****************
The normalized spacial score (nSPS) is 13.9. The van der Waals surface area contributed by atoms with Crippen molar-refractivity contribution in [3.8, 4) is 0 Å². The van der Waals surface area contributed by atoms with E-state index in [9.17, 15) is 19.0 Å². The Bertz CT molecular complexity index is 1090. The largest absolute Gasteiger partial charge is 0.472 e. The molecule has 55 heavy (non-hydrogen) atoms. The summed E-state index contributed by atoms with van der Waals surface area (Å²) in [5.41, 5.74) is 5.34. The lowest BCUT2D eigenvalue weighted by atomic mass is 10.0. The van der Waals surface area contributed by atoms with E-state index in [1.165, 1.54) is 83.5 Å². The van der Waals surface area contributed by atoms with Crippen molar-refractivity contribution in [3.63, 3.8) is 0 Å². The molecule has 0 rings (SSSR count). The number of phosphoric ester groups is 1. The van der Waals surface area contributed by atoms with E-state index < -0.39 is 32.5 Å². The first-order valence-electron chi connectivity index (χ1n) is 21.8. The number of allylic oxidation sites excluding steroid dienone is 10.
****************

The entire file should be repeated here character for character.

The normalized spacial score (nSPS) is 13.9. The van der Waals surface area contributed by atoms with Crippen molar-refractivity contribution in [3.8, 4) is 0 Å². The van der Waals surface area contributed by atoms with E-state index in [9.17, 15) is 19.0 Å². The Bertz CT molecular complexity index is 1090. The largest absolute Gasteiger partial charge is 0.472 e. The molecule has 55 heavy (non-hydrogen) atoms. The summed E-state index contributed by atoms with van der Waals surface area (Å²) in [5.41, 5.74) is 5.34. The lowest BCUT2D eigenvalue weighted by atomic mass is 10.0. The van der Waals surface area contributed by atoms with E-state index in [1.165, 1.54) is 83.5 Å². The van der Waals surface area contributed by atoms with Crippen molar-refractivity contribution in [3.63, 3.8) is 0 Å². The molecule has 0 rings (SSSR count). The number of phosphoric ester groups is 1. The van der Waals surface area contributed by atoms with E-state index < -0.39 is 32.5 Å². The first-order valence-electron chi connectivity index (χ1n) is 21.8. The number of allylic oxidation sites excluding steroid dienone is 10.